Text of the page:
A founder of Russia’s largest technology company condemned his country’s war in Ukraine on Thursday, a rare step among Russian presidents caught between Western sanctions and fears of domestic retaliation.
“Russia’s invasion of Ukraine is barbaric and I categorically oppose it,” Arkady Volozh, who ran Yandex, known as Russia’s Google until last year, said in a statement. “I have to play my part in the affairs of the country,” he said, without giving further details.
59 year old Mr. Volozh resigned as chief executive of Yandex and stepped down from the company’s board last year after the European Union imposed sanctions “economically or financially” for supporting the invasion. Yandex’s news aggregator service has been accused of blocking anti-war content, which the company has defended as complying with Russia’s increasingly strict information laws.
His comments made him only the second Russian businessman to be allowed to take a clear public stance against the invasion. Last month, following a legal battle, Mr.
Many, including billionaires Mikhail Fridman and Oleg Deripaska, Mr.
President Vladimir V. Mr. Voloz’s report has arrived.
A series of Western sanctions against Mr. Failing to divide Putin’s power base, opposition politicians and anti-war activists have begun to publicly discuss new ways to encourage mainstream Russians to speak out against the invasion. These efforts include lobbying Western governments to lift sanctions against those who have taken a clear stand against the conflict.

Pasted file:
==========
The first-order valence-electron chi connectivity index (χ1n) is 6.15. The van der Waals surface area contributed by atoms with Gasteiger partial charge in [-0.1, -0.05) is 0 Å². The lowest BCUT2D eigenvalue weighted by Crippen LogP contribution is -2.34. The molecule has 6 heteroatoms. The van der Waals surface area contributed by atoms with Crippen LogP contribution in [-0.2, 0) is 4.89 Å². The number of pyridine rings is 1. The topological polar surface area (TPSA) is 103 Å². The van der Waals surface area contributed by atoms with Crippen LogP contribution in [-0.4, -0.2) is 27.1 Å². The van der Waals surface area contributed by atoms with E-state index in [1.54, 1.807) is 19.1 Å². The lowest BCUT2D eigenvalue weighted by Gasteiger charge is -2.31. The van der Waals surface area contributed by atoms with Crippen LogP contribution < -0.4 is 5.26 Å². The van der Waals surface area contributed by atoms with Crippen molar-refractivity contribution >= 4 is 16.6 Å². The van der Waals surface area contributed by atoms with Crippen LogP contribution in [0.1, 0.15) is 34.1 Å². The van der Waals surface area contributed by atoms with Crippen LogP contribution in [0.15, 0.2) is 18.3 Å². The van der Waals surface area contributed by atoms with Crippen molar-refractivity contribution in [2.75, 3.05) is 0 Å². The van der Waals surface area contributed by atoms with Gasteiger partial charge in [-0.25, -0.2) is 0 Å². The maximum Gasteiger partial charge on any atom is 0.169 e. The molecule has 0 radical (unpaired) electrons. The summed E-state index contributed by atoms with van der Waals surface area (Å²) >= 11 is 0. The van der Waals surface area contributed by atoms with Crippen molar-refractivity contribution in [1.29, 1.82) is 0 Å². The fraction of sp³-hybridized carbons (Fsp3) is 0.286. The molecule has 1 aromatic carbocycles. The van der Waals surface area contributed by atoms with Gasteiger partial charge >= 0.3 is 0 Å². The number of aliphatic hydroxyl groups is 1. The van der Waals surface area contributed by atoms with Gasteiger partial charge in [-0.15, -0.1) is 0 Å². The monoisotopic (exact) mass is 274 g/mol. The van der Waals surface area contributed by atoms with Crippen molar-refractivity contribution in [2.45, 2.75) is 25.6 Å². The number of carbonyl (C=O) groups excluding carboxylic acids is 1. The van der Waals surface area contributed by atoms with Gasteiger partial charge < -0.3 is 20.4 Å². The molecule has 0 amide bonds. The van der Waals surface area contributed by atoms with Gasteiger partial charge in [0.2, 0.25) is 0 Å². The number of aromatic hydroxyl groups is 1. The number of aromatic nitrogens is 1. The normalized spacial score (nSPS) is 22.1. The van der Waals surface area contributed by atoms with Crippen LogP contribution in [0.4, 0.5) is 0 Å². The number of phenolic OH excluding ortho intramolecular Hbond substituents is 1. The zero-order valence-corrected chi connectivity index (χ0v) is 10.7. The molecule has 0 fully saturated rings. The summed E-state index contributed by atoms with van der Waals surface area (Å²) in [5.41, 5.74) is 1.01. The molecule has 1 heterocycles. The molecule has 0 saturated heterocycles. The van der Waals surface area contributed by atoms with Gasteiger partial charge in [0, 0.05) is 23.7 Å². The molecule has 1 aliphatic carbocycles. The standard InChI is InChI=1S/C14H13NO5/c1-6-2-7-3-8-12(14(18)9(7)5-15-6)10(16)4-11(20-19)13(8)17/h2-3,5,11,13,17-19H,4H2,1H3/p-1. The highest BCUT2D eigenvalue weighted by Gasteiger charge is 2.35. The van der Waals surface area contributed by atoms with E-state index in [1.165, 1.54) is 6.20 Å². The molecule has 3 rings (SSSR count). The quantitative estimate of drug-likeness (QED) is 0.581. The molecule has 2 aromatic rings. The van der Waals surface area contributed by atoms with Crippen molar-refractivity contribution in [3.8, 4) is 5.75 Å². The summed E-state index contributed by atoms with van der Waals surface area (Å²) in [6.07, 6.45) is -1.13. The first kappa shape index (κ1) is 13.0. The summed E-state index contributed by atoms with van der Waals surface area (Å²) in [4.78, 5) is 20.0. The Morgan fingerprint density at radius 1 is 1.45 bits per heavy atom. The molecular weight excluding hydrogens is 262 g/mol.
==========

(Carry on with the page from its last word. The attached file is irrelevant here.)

Yandex sold its news aggregator service after Mr. Volozh was placed under EU sanctions. Mr. Volozh called the sanctions against him “the wrong way around.”
Over the past year, Yandex’s Dutch parent has been trying to divest its core Russian businesses, including the country’s dominant Internet search engine and taxi-hailing service, from subsidiaries focused on artificial intelligence, which it hopes to relocate overseas.
The company said it expects the deal to close by the end of 2023, subject to Kremlin approval. Mr. It’s unclear how Voloz’s report might affect its progress.
Mr. Although Volozh has no formal ties to the company, he retains 8.5 percent of its shares, worth about $500 million based on their last trading price in New York. (The Nasdaq stock market suspended Yandex and other Russian-based stocks after the invasion).
Mr. Volozhin’s statement was received with caution by some of Russia’s largely exiled political opposition.
“Does this statement pass as a ‘declarative confession’? Of course not,” wrote Leonid Volkov, a close associate of jailed Russian opposition leader Alexei A. Navalny, on the Telegram messaging app. “But here, it’s very important to support the first, most difficult step in the right direction.”
Mr. Navalny’s group has adopted a more uncompromising stance toward the Russians, who have backed Mr. They have released a list of 7,000 people they believe should be financially punished by foreign governments for supporting Putin’s war.
Oleg Matsnev Contributed report.